Mary-Arrchie Signs Off in Classic Chicago Style with Snarling, Hilarious Mamet

3CR-AmericanBuffalo-1 Cotovsky, Walker, Galvan. Photo by Michael Brosilow. If you want to see classic Shakespeare without flying to London, you can drive up to Stratford, Ontario, to see a production of Macbeth or As You Like It this summer. But if you want to experience classic Chicago theater, get over to the corner of Broadway and Sheridan this month and climb the stairs to the scruffy home of Mary-Arrchie Theatre. There you can see their outstanding and final production of a Chicago classic, David Mamet’s American Buffalo, set in a junk shop on the north side of Chicago. You can see it the way a storefront production should be seen: sitting five feet from the stage, possibly endangered by flying spittle or stray props. To reprise, American Buffalo is the story of one day in the life of three Chicago hustlers who try to run a home burglary to get at a rich man’s coin collection. (The buffalo nickel is an often prized version of an early 5-cent piece.) Donny (Richard Cotovsky, a founding member of Mary-Arrchie and its artistic director, is the usually calm, business-focused owner of Don’s Resale Shop. Bobby (Rudy Galvan) is his gopher, and Teach (Stephen Walker) is a neighbor, an angry, emotionally needy man. Director Carlo Lorenzo Garcia choreographs the events of the day with great skill and attention to the nuances of the Mamet text. The three actors perform this terse Mamet script—loaded with one-word sentences, four-letter words and references to “the thing”—with such precision and perfect timing that you can believe you are watching a conversation, rather than a theater production. Cotovsky’s mien at every moment is totally focused on the other actors, his eyes vigilant and measuring, his face ready to react. Walker’s Teach is a time bomb, ready to explode at the slightest offense and absolutely certain of his own importance. (Sort of like your uncle who is always ready for an argument. Or my late father, Ernie.) Bobby is a pitiful young guy, who always needs money, probably for a habit. And this is the final production for Mary-Arrchie because the theater is folding after 30 years at its Angel Island location at 735 W. Sheridan (735 is the address painted on the outside of the window in the junk shop’s door). Why is it final? The explanation in brief is found in Walker’s playbill bio, “Real estate developers can eat a bag of dicks.” American Buffalo is a heist drama, a small tragedy, about three lowlifes who have dreams of something better. John Holt’s set design recreates the confined space of the resale shop filled with old typewriters, deer heads, bird cages, chandeliers, chairs hanging from the ceiling, a two-headed doll, the bottom half of a store mannequin, a Meister Brau sign and wall thermometer, and shelves full of pots and glassware tottering and ready to crash. It may be a tragedy but it’s hilariously, viscerally funny with language that still has the power to shock. Mamet’s fast, profane dialogue spits and snarls as much as it did when it premiered 40 years ago at the Goodman Theatre. Joe Court’s sound design sets the scene with original music by Little Howlin’ Wolf, a Chicago street musician with a raw, emotive blues sound. Gregory Mosher, who directed the first American Buffalo production here, wrote in his introduction to the 1996 Grove Press edition: “Like some bastard offspring of Oswald Spengler and Elaine May, American Buffalo popped out, full grown, as the American drama’s funniest, most vicious attack on the ethos of Big Business and the price it exacts upon the human soul.” The block on Sheridan Road between Broadway and Pine Grove where Mary-Arrchie has been since 1986 now has an honorary street name: It’s “Honorary Richard Cotovsky Way.” Small comfort. For a while, reviews of the Mary-Arrchie production were prohibited, a ruling inflicted by publisher Samuel French and the playwright. The theater said it would be required to ask that any online reviews be taken down. Therefore, there were no comp tickets for theater critics and no production photos. Many reviewers (this one included) did not believe the publisher had the right to prohibit reviews and would have reviewed it anyway. Apparently a Chicagoan of some status interceded with the publisher and Mamet’s agent to get the review ban lifted. American Buffalo continues at Mary-Arrchie Theatre through March 6 at Angel Island, 735 W. Sheridan Rd., with performances at 8pm Thursday-Saturday and 7pm Sunday. Running time is just under two hours with one intermission. Tickets for $30 are on sale online or by calling 773-871-0442. Don't miss it.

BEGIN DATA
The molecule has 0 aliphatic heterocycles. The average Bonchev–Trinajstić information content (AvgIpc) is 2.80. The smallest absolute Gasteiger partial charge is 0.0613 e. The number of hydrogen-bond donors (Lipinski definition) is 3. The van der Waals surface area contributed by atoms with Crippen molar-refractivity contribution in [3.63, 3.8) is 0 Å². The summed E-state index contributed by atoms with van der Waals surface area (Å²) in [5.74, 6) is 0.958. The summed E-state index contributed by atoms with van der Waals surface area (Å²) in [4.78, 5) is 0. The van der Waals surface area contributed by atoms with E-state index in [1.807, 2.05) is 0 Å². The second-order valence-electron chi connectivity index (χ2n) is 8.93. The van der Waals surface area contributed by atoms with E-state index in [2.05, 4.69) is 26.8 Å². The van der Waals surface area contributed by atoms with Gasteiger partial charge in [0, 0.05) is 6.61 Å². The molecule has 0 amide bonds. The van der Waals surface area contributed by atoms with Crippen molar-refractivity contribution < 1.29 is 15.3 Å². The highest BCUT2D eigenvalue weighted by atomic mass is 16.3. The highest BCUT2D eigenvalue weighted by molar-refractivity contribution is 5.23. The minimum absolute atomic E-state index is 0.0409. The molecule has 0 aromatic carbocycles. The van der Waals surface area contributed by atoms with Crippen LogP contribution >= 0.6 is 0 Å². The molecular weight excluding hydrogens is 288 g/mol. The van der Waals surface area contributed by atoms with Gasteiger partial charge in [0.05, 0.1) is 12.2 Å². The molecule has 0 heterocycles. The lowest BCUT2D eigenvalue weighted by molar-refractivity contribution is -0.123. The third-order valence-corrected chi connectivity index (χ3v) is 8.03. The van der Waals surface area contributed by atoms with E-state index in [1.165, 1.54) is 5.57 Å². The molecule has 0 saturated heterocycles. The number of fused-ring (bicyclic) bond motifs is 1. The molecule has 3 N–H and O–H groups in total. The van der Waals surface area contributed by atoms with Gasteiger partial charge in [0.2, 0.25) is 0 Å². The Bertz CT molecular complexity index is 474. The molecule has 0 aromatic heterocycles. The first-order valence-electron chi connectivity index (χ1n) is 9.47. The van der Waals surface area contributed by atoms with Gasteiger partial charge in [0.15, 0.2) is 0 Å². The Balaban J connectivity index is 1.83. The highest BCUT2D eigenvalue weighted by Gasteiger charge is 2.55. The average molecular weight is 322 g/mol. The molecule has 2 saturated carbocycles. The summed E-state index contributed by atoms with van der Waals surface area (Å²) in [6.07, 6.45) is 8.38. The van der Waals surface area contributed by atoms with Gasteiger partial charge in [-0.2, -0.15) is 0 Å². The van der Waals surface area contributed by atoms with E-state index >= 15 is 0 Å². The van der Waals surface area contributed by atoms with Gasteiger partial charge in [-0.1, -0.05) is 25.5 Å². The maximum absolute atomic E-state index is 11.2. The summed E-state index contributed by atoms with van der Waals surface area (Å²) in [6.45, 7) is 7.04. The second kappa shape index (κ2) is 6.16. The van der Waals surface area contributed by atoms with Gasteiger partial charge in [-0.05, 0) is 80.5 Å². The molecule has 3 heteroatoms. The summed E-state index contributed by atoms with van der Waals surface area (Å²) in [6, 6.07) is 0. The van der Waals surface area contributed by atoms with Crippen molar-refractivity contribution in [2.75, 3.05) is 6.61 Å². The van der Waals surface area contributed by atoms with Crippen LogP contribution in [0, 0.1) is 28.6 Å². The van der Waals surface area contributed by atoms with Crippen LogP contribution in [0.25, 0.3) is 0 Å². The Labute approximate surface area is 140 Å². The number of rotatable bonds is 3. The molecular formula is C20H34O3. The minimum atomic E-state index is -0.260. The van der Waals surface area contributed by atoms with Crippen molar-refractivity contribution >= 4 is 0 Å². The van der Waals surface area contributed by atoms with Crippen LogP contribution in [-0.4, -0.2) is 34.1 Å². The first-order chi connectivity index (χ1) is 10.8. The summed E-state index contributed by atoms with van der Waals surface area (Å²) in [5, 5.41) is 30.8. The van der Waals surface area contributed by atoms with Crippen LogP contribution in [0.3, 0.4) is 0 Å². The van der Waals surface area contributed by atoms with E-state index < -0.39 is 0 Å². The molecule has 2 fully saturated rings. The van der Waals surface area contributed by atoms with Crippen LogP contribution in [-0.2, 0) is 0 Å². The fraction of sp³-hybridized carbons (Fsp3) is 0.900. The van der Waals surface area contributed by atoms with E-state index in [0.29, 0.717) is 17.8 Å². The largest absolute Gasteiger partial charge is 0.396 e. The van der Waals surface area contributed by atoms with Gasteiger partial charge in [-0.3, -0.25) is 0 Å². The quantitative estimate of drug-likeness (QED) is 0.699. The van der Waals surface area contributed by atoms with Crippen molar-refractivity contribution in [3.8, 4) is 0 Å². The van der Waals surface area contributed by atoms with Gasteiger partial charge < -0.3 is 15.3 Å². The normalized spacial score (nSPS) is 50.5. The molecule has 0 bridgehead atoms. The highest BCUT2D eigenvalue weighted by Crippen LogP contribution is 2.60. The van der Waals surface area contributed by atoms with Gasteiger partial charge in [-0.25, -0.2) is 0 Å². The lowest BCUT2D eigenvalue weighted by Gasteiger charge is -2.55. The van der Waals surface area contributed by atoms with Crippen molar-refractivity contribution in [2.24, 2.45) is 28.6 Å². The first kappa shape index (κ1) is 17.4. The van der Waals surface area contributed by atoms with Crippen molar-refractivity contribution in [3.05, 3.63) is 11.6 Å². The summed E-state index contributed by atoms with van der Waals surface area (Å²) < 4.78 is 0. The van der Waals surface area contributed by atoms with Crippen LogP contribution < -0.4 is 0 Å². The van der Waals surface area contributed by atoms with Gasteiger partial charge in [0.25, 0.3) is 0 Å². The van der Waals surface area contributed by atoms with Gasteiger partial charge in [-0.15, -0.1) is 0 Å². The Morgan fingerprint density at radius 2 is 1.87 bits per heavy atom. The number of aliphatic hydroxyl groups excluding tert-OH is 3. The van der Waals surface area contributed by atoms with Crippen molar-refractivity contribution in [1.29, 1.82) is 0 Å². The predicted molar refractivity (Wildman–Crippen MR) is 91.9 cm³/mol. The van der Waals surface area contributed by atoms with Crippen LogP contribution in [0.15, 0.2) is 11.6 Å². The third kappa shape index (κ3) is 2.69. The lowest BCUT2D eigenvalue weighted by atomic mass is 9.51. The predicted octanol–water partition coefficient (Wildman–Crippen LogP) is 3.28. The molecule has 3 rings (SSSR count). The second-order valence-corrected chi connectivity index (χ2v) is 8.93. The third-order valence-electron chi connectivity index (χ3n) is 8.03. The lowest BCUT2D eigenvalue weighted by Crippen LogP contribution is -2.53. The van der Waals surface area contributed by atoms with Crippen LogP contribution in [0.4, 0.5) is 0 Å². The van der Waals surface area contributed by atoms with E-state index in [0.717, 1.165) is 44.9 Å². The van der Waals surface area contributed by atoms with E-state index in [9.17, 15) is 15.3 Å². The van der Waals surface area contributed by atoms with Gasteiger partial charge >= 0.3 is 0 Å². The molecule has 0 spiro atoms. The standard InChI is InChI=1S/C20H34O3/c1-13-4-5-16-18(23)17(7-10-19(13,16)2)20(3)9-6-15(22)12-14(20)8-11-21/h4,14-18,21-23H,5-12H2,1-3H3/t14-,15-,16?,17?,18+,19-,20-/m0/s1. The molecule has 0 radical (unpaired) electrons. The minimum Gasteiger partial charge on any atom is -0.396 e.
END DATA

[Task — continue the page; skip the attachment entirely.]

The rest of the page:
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Nancy S Bishop

Nancy S. Bishop is publisher and Stages editor of Third Coast Review. She’s a member of the American Theatre Critics Association and a 2014 Fellow of the National Critics Institute at the Eugene O’Neill Theater Center. You can read her personal writing on pop culture at, and follow her on Twitter @nsbishop. She also writes about film, books, art, architecture and design.